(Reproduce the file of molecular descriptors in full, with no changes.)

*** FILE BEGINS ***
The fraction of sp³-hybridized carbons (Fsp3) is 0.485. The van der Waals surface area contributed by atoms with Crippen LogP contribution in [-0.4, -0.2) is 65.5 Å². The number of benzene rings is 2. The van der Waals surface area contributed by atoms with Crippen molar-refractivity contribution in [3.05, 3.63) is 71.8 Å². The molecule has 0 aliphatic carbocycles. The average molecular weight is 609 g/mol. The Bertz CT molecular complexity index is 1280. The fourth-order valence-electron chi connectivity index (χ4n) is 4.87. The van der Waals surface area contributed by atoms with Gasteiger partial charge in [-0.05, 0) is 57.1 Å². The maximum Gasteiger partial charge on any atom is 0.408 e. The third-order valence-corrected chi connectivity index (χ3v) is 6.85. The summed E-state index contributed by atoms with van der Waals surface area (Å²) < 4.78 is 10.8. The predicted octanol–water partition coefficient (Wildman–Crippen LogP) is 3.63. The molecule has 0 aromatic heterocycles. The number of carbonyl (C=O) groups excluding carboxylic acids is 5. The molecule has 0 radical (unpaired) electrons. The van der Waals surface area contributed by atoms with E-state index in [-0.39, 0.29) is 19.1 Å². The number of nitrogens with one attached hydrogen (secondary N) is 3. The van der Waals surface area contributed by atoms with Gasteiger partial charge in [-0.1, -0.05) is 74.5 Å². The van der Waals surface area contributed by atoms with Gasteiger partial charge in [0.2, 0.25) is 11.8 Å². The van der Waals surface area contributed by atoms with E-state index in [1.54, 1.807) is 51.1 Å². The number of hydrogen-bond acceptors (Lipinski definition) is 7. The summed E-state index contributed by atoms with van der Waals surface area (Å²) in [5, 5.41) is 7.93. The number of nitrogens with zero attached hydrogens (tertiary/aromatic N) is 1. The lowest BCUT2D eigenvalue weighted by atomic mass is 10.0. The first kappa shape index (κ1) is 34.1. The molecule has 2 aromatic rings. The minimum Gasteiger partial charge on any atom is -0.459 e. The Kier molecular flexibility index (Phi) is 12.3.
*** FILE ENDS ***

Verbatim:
The fraction of sp³-hybridized carbons (Fsp3) is 0.485. The van der Waals surface area contributed by atoms with Crippen LogP contribution in [-0.4, -0.2) is 65.5 Å². The number of benzene rings is 2. The van der Waals surface area contributed by atoms with Crippen molar-refractivity contribution in [3.05, 3.63) is 71.8 Å². The molecule has 0 aliphatic carbocycles. The average molecular weight is 609 g/mol. The Bertz CT molecular complexity index is 1280. The fourth-order valence-electron chi connectivity index (χ4n) is 4.87. The van der Waals surface area contributed by atoms with Gasteiger partial charge in [-0.05, 0) is 57.1 Å². The maximum Gasteiger partial charge on any atom is 0.408 e. The third-order valence-corrected chi connectivity index (χ3v) is 6.85. The summed E-state index contributed by atoms with van der Waals surface area (Å²) < 4.78 is 10.8. The predicted octanol–water partition coefficient (Wildman–Crippen LogP) is 3.63. The molecule has 0 aromatic heterocycles. The number of carbonyl (C=O) groups excluding carboxylic acids is 5. The molecule has 0 radical (unpaired) electrons. The van der Waals surface area contributed by atoms with E-state index in [-0.39, 0.29) is 19.1 Å². The number of nitrogens with one attached hydrogen (secondary N) is 3. The van der Waals surface area contributed by atoms with Gasteiger partial charge in [-0.1, -0.05) is 74.5 Å². The van der Waals surface area contributed by atoms with Gasteiger partial charge in [0.2, 0.25) is 11.8 Å². The van der Waals surface area contributed by atoms with E-state index in [1.54, 1.807) is 51.1 Å². The number of hydrogen-bond acceptors (Lipinski definition) is 7. The summed E-state index contributed by atoms with van der Waals surface area (Å²) in [5, 5.41) is 7.93. The number of nitrogens with zero attached hydrogens (tertiary/aromatic N) is 1. The lowest BCUT2D eigenvalue weighted by atomic mass is 10.0. The first kappa shape index (κ1) is 34.1. The molecule has 2 aromatic rings. The minimum Gasteiger partial charge on any atom is -0.459 e. The Kier molecular flexibility index (Phi) is 12.3.